Once you map revenue potential for each of these layers in the wisdom model (Data, Information, Knowledge, and Wisdom) against each orientation (DOA, SOA, EOA), you soon come to the realization that EOA offers the highest growth rate for new revenue and margin. More on this later if you like.

So, a more business-oriented perspective would be to asked the question, “At what margin can we grow new revenue through EOA (event and complex-event) services? This is a conversation that most CEOs and CFO would gladly engage you in.


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There are a lot of great questions coming out of eBiz and the latest I’d like to address is, “Is Dirty Data Becoming a Showstopper for SOA?

Dirty data is one of the many reasons why service-oriented architectures (SOA) are so powerful. Gartner studies over the last decade have demonstrated that dirty data “leads to significant costs, such as higher customer turnover, excessive expenses from customer contact processes like mail-outs and missed sales opportunities.” In this day and age, there can be no doubt that the one and zero sitting in your databases are corrupted. But what do you do about it?

Many have suggested that this is an IT issue. The fact that data assets are inconsistent, incomplete, and inaccurate is somehow the responsibility of those response for administrating the technology systems that power our enterprises. There solution seems to further suggest the only real way to solve the problem is with a “reset” of the data supply chain – retool the data supply chain, reconfigure the data bases, do a one time scrub of ALL data assets, and set up new rules that somehow prohibit corruption activities. At best, this has been shown to be a multi-million dollar, multi-year activity for fortune 2000 class companies. But at worst, it is a mere pipe dream of every occurring.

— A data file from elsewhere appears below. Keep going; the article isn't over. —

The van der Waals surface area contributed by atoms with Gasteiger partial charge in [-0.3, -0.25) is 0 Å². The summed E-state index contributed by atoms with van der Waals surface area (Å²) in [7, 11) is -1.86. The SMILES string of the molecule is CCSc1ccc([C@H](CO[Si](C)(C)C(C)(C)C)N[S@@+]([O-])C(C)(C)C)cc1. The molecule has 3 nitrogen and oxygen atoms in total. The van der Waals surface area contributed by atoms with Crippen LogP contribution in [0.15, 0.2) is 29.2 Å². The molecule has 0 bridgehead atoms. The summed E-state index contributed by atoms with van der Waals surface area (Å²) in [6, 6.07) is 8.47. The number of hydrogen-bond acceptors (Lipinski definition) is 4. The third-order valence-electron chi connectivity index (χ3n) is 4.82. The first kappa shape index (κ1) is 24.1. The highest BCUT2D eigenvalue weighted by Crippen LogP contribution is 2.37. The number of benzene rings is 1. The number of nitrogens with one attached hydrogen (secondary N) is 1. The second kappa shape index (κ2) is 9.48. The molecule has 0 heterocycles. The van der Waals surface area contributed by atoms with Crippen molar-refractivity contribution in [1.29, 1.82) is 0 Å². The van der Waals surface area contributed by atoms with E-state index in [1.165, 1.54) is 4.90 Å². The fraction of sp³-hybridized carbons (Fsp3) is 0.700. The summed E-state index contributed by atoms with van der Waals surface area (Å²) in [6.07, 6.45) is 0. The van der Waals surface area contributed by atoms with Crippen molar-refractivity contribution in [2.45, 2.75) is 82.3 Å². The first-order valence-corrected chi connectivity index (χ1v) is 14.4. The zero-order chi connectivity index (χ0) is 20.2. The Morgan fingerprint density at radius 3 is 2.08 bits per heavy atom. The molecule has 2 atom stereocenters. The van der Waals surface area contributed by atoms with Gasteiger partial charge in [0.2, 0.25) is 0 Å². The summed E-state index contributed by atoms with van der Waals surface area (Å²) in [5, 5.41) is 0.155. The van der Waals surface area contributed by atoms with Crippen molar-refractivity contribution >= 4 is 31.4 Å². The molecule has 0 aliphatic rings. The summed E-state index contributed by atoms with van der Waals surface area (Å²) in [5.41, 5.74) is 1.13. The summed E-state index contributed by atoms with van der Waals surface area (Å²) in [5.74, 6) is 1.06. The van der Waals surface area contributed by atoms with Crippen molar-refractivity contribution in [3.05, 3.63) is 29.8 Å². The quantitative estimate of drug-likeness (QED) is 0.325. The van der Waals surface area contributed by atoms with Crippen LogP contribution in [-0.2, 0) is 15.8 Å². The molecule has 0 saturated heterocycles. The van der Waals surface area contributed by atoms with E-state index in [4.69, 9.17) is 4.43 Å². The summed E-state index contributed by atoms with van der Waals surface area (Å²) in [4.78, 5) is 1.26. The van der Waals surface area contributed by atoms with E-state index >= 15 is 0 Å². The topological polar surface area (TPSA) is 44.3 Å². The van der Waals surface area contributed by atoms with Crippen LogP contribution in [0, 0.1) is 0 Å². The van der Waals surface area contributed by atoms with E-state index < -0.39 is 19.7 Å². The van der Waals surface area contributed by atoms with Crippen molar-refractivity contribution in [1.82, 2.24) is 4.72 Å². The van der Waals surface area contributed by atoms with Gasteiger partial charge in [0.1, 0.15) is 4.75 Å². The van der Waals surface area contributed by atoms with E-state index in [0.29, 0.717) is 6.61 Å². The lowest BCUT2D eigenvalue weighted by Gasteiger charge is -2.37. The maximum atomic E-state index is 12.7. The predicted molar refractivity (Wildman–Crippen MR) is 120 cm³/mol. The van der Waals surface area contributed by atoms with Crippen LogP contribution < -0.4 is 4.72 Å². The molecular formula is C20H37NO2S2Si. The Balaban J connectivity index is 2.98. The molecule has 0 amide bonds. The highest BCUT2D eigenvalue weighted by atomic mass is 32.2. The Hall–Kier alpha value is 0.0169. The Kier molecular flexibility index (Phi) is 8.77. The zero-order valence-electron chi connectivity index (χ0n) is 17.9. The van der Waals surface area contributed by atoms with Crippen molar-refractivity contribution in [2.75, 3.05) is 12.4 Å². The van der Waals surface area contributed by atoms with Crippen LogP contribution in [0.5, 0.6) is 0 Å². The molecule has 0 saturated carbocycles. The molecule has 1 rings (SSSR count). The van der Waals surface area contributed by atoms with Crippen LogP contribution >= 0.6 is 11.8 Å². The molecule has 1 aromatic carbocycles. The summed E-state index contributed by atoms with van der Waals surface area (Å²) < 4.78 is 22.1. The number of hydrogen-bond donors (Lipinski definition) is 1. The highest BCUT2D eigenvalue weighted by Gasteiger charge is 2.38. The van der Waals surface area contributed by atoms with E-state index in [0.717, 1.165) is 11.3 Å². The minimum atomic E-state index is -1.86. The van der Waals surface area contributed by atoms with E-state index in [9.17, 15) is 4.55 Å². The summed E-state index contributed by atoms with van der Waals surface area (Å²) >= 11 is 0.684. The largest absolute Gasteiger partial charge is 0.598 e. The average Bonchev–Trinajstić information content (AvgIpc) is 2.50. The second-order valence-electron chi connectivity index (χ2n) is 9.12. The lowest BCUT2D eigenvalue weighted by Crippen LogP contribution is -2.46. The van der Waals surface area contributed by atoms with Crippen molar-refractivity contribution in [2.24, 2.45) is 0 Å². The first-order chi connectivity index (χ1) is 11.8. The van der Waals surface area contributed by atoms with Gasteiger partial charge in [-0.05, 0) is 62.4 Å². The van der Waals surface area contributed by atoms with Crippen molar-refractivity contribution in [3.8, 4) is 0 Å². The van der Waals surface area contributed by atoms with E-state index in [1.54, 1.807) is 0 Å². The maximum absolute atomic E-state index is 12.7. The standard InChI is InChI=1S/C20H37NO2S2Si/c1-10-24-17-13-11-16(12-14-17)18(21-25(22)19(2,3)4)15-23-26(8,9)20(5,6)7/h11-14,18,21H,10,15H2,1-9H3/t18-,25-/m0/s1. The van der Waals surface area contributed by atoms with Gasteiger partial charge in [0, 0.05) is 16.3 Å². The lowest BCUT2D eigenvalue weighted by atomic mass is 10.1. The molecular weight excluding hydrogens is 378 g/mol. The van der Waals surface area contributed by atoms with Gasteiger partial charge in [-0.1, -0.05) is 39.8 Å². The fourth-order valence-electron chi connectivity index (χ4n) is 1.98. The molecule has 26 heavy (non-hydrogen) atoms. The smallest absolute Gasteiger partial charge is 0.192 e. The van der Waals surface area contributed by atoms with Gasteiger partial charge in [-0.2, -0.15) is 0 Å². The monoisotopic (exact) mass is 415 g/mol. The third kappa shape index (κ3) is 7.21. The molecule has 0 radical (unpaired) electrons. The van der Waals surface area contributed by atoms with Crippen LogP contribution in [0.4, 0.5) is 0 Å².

A more practical solution can be found in SOA, specifically Dirty Data Modernization Services (DDMS). These are highly tailored temporal services designed around the specific Digital Signatures of the dirty data in question. For example, Dirty Data Identification Services use artificial intelligence to identify and target corrupt data sources. Dirty Data Transformation Services use ontological web-based algorithms to transform bad data into better data (not correct data). Other services like Accuracy and Relevance Services can be used on an ongoing basis to aid in mitigating the inclusion of bad or dirty data.

Human beings, by our nature, do not like change. We often look to rationalize away doing the hard things in life, rather than justifying the discomfort that comes through meaningful change. Dirty data is just one of those reasons one can use if you truly don’t want to get on with different, often better solution paradigm. So, rather that treat dirty data as a show stopper, look to it as a catalyst for real meaningful enterprise change.


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I am not conspiracy freak, but this week’s eBiz question “Is Cloud a Natural Fit for the Government” stops even quantitative rational thinking like me in my tracks.

At first glance, the answer would seem to be “Yes.” Given compliance with all the issues that we have talked about through previous blogs (e.g., security, continuity, etc.), the Government could also receive potential “financial benefits” promised through this type of outsourcing. But there is a problem.

The government isn’t profit driven and, for the most part, cost is rarely a key factor in their decision making on information technology. In moving to the cloud, the government would apparently also give up control to a third party, right? As such, government agencies in the past could, and would, build out their own private cloud of scalable computing resources on demand. As proven over the last 245 yrs, government programs get bigger, more expensive, and take more control; they do not get smaller, cheaper, and effective. This is an apparent contradiction in logic, so we must not be asking the right question, yet.

The real question seems to be, “What does the Government have to benefit in using Cloud Computing?” Since they are moving to cloud computing and cost and control are not drivers, then what longer term gains do they plan on achieving? Answer this question, then true nature answer to the question “Is Cloud a Natural Fit For The Government” will be revealed.